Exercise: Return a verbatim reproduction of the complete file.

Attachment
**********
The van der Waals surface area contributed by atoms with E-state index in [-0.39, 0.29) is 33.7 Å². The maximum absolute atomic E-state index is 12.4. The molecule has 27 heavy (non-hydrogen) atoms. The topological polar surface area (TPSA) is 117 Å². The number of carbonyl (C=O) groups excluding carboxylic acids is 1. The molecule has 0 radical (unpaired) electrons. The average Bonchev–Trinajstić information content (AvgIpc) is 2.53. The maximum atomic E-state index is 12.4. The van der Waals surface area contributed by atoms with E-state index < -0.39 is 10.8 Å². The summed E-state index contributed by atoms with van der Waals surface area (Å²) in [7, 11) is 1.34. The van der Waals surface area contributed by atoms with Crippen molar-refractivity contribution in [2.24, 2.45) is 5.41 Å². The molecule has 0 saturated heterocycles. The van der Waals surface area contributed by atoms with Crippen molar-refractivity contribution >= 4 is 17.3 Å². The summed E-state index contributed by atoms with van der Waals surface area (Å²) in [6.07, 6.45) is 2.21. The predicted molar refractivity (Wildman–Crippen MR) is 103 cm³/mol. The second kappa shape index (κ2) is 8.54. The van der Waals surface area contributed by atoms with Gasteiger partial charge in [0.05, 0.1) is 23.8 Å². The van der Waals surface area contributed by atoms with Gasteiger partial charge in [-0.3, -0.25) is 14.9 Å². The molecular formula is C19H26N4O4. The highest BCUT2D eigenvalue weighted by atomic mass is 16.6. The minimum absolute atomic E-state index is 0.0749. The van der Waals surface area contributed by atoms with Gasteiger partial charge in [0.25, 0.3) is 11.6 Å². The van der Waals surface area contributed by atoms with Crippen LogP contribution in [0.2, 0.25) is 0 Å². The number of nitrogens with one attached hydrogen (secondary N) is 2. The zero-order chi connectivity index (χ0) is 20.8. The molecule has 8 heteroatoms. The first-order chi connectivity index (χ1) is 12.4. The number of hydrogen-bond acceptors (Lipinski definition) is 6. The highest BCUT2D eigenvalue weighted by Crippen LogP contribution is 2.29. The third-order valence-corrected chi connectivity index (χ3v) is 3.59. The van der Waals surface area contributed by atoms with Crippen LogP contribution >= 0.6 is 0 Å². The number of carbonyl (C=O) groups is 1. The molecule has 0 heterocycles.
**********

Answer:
The van der Waals surface area contributed by atoms with E-state index in [-0.39, 0.29) is 33.7 Å². The maximum absolute atomic E-state index is 12.4. The molecule has 27 heavy (non-hydrogen) atoms. The topological polar surface area (TPSA) is 117 Å². The number of carbonyl (C=O) groups excluding carboxylic acids is 1. The molecule has 0 radical (unpaired) electrons. The average Bonchev–Trinajstić information content (AvgIpc) is 2.53. The maximum atomic E-state index is 12.4. The van der Waals surface area contributed by atoms with E-state index < -0.39 is 10.8 Å². The summed E-state index contributed by atoms with van der Waals surface area (Å²) in [7, 11) is 1.34. The van der Waals surface area contributed by atoms with Crippen molar-refractivity contribution in [2.24, 2.45) is 5.41 Å². The molecule has 0 saturated heterocycles. The van der Waals surface area contributed by atoms with Crippen molar-refractivity contribution >= 4 is 17.3 Å². The summed E-state index contributed by atoms with van der Waals surface area (Å²) in [6.07, 6.45) is 2.21. The predicted molar refractivity (Wildman–Crippen MR) is 103 cm³/mol. The second kappa shape index (κ2) is 8.54. The van der Waals surface area contributed by atoms with Gasteiger partial charge in [0.05, 0.1) is 23.8 Å². The van der Waals surface area contributed by atoms with Gasteiger partial charge in [-0.3, -0.25) is 14.9 Å². The molecular formula is C19H26N4O4. The highest BCUT2D eigenvalue weighted by atomic mass is 16.6. The minimum absolute atomic E-state index is 0.0749. The van der Waals surface area contributed by atoms with Gasteiger partial charge in [0.25, 0.3) is 11.6 Å². The van der Waals surface area contributed by atoms with Crippen LogP contribution in [0.2, 0.25) is 0 Å². The number of nitrogens with one attached hydrogen (secondary N) is 2. The zero-order chi connectivity index (χ0) is 20.8. The molecule has 8 heteroatoms. The first-order chi connectivity index (χ1) is 12.4. The number of hydrogen-bond acceptors (Lipinski definition) is 6. The highest BCUT2D eigenvalue weighted by Crippen LogP contribution is 2.29. The third-order valence-corrected chi connectivity index (χ3v) is 3.59. The van der Waals surface area contributed by atoms with Crippen LogP contribution >= 0.6 is 0 Å². The number of carbonyl (C=O) groups is 1. The molecule has 0 heterocycles.